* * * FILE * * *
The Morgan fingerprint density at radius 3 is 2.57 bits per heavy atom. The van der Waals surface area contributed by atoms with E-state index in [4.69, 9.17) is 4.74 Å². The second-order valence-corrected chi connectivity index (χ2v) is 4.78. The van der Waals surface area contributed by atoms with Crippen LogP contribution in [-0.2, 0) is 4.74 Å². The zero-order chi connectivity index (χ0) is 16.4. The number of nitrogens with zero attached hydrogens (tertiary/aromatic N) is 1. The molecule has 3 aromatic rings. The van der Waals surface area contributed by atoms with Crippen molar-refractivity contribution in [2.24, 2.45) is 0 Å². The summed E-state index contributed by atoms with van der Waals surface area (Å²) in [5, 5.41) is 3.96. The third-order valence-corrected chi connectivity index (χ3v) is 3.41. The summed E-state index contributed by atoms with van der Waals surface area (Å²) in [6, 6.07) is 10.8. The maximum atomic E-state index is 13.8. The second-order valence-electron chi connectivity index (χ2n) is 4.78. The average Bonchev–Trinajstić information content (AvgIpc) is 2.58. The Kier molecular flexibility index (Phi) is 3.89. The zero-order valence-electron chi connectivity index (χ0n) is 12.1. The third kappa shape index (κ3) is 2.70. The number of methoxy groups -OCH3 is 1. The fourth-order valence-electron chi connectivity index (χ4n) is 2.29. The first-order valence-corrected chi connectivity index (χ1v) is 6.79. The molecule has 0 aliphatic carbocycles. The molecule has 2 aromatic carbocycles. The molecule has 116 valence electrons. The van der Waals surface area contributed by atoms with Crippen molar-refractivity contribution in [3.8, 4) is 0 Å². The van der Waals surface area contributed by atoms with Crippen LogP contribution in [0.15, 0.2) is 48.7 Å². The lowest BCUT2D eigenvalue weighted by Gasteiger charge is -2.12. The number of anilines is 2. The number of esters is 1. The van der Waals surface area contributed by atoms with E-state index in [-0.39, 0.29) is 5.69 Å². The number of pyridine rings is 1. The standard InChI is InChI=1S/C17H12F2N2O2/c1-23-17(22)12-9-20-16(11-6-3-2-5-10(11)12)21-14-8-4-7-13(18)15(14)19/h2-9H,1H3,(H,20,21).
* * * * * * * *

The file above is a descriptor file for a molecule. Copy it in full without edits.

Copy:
The Morgan fingerprint density at radius 3 is 2.57 bits per heavy atom. The van der Waals surface area contributed by atoms with E-state index in [4.69, 9.17) is 4.74 Å². The second-order valence-corrected chi connectivity index (χ2v) is 4.78. The van der Waals surface area contributed by atoms with Crippen LogP contribution in [-0.2, 0) is 4.74 Å². The zero-order chi connectivity index (χ0) is 16.4. The number of nitrogens with zero attached hydrogens (tertiary/aromatic N) is 1. The molecule has 3 aromatic rings. The van der Waals surface area contributed by atoms with Crippen molar-refractivity contribution in [2.24, 2.45) is 0 Å². The summed E-state index contributed by atoms with van der Waals surface area (Å²) in [5, 5.41) is 3.96. The third-order valence-corrected chi connectivity index (χ3v) is 3.41. The summed E-state index contributed by atoms with van der Waals surface area (Å²) in [6, 6.07) is 10.8. The maximum atomic E-state index is 13.8. The second-order valence-electron chi connectivity index (χ2n) is 4.78. The average Bonchev–Trinajstić information content (AvgIpc) is 2.58. The Kier molecular flexibility index (Phi) is 3.89. The zero-order valence-electron chi connectivity index (χ0n) is 12.1. The third kappa shape index (κ3) is 2.70. The number of methoxy groups -OCH3 is 1. The fourth-order valence-electron chi connectivity index (χ4n) is 2.29. The first-order valence-corrected chi connectivity index (χ1v) is 6.79. The molecule has 0 aliphatic carbocycles. The molecule has 2 aromatic carbocycles. The molecule has 116 valence electrons. The van der Waals surface area contributed by atoms with Crippen molar-refractivity contribution in [3.8, 4) is 0 Å². The van der Waals surface area contributed by atoms with Crippen LogP contribution in [0.15, 0.2) is 48.7 Å². The lowest BCUT2D eigenvalue weighted by Gasteiger charge is -2.12. The number of anilines is 2. The number of esters is 1. The van der Waals surface area contributed by atoms with E-state index in [-0.39, 0.29) is 5.69 Å². The number of pyridine rings is 1. The standard InChI is InChI=1S/C17H12F2N2O2/c1-23-17(22)12-9-20-16(11-6-3-2-5-10(11)12)21-14-8-4-7-13(18)15(14)19/h2-9H,1H3,(H,20,21).